Giant prehistoric rat as large as a MAN who weighed 175 pounds and had a small brain lived in the Amazon rainforest 10 million years ago
- Neoepiblema acreensis weighed around 175 pounds (80 kg) and was five feet long
- But this huge rat had a small brain with a mass of just four ounces
- Skull fragments of two individual animals were found on an excavation in Brazil
Scientists have discovered a giant prehistoric rat the size of a human who lived in the Amazon rainforest ten million years ago.
It weighed around 175 pounds (80 kg) and reached five feet long – making it the largest rodent ever to roam South America.
To put this in perspective, the average brown rat nowadays has a body length of less than one foot and weighs around half a pound.
The beast called Neoepiblema acreensis, had two huge curved incisors and a very small brain that weighed only 114 grams.
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A giant prehistoric rat the size of a human who lived in the Amazon rainforest ten million years ago has been discovered by scientists (pictured, artist’s impression of the animal)
Called Neoepiblema acreensis, the beast had two huge curved incisors for gnawing nuts and prey, but had a small brain that weighed only four grams
The skulls of two individuals were found at a fossil location in Acre in Brazil.
One was almost complete and the other contained a fragment of the skull, the part that encloses the brain.
It was so well preserved that it even had impressions of olfactory bulbs – the area of the brain that processes odor – and the frontal and temporal lobes involved in thoughts and actions.
WHAT ARE MEGAFAUNA?
The word ‘megafauna’ is derived from the Latin words for ‘big’ and ‘animals’.
In the context of Australia and New Zealand, it refers to animals that died collectively about 46,000 years ago in a massive extinction.
Although many of them were marsupials – including giant kangaroos and wombats as well as other strange animals such as the marsupial lion – there were also huge snakes, lizards, and birds in ancient Australia.
These animals had existed here for about 11 million years, and within a few thousand years most of these giant animals disappeared.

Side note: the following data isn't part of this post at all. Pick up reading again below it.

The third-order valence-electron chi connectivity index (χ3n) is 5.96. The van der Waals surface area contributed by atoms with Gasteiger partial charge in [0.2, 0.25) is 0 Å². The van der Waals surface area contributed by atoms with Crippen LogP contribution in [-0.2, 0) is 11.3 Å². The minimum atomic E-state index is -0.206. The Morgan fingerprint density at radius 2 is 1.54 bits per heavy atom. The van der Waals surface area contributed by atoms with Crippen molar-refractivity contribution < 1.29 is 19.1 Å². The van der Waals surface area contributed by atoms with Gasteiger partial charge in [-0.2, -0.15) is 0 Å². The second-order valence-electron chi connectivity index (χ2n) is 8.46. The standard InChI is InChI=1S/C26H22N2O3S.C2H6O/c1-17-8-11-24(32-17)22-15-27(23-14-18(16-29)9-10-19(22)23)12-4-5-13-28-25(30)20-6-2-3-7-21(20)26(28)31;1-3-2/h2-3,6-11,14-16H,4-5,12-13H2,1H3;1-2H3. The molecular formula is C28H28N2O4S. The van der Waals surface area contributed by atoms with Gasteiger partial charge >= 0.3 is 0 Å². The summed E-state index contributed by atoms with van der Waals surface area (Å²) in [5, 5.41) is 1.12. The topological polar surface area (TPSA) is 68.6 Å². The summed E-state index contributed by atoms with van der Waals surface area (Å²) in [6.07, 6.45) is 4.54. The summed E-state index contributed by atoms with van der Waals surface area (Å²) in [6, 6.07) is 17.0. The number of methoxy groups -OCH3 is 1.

Main author Dr. Jose Ferreira said: ‘Neoepiblema was about five feet tall and weighed around 80 kg, which exceeds the capybara, the largest living rodent that is around 60 kg.
“This rodent is an extinct relative of the chinchillas and pacaranas and lived in western Brazil about 10 million years ago.
“He lived in swampy environments that existed before the emergence of one of the largest tropical forests in the world.”
The size meant that it had few natural predators, but it is thought that large crocodiles would have sat and waited for one to walk by and jump.
Neoepiblema, described in the magazine Biology Letters, had a large mass but a very small brain.
A digital reconstruction of his brain using CT scans (computed tomography) showed that it was very small and only weighed four grams. A human brain is around 3 pounds.
The skulls of two individuals were found at a fossil site in Acre in the western Brazilian Amazon. One was almost complete and the other contained a fragment of the skull, the part that encloses the brain
Main author Dr. Jose Ferreira said: ‘Neoepiblema was about five feet tall and weighed around 80 kg, which exceeds the capybara (photo), the largest living rodent that is around 60 kg
Dr. Ferreira, of the Federal University of Santa Maria, stated: “The adaptive value of low energy costs and other ecological factors may be associated with the relatively small brain size of giant rodents.
“Although Neoepiblema was one of the largest rodents ever, the brains of this giant rodent were very small in relation to its body mass.
“The evolution over time of this relationship between brain and body size is known as encephalisation.”
To analyze the differences between animals of different body sizes, researchers calculate the encephalisation quotient (EQ).
This is a way to measure the difference between the expected size for an animal of a certain weight and the actual size of the brain.
For example, people have an average EQ of about 6. For most living South American rodents, this is about 1.05. But for Neoepiblema it was around 0.3.
There are more than 2,000 living species of rodents – almost half of the different mammals on Earth.
They include different groups such as porcupines, beavers, squirrels, marmots, pocket gopher and chinchillas.
Dr. Ferreira said: “Some extinct South American members of this clade reached a gigantic body size during the Late Miocene, some 10 million years ago.
‘Neoepiblema acreensis is one of the largest rodents in South America.